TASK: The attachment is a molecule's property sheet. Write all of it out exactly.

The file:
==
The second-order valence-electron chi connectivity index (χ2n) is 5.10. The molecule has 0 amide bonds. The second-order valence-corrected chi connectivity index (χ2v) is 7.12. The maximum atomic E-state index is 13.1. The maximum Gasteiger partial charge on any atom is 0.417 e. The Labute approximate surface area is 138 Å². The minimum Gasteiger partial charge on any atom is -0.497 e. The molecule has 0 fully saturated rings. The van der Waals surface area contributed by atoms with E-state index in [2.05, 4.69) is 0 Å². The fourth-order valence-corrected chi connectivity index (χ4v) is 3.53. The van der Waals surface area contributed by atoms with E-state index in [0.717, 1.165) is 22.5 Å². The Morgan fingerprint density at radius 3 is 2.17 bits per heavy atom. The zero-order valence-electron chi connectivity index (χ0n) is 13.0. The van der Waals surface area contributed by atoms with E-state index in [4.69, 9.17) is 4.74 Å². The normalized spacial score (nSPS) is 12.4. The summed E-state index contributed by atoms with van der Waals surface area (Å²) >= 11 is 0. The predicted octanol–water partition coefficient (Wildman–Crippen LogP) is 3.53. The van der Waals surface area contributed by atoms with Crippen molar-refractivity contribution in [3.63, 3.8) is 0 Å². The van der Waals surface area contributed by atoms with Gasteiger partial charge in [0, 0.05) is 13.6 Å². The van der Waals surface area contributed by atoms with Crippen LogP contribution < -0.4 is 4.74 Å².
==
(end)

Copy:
The second-order valence-electron chi connectivity index (χ2n) is 5.10. The molecule has 0 amide bonds. The second-order valence-corrected chi connectivity index (χ2v) is 7.12. The maximum atomic E-state index is 13.1. The maximum Gasteiger partial charge on any atom is 0.417 e. The Labute approximate surface area is 138 Å². The minimum Gasteiger partial charge on any atom is -0.497 e. The molecule has 0 fully saturated rings. The van der Waals surface area contributed by atoms with E-state index in [2.05, 4.69) is 0 Å². The fourth-order valence-corrected chi connectivity index (χ4v) is 3.53. The van der Waals surface area contributed by atoms with E-state index in [0.717, 1.165) is 22.5 Å². The Morgan fingerprint density at radius 3 is 2.17 bits per heavy atom. The zero-order valence-electron chi connectivity index (χ0n) is 13.0. The van der Waals surface area contributed by atoms with E-state index in [4.69, 9.17) is 4.74 Å². The normalized spacial score (nSPS) is 12.4. The summed E-state index contributed by atoms with van der Waals surface area (Å²) >= 11 is 0. The predicted octanol–water partition coefficient (Wildman–Crippen LogP) is 3.53. The van der Waals surface area contributed by atoms with Crippen molar-refractivity contribution in [3.63, 3.8) is 0 Å². The van der Waals surface area contributed by atoms with Gasteiger partial charge in [0, 0.05) is 13.6 Å². The van der Waals surface area contributed by atoms with Crippen LogP contribution < -0.4 is 4.74 Å².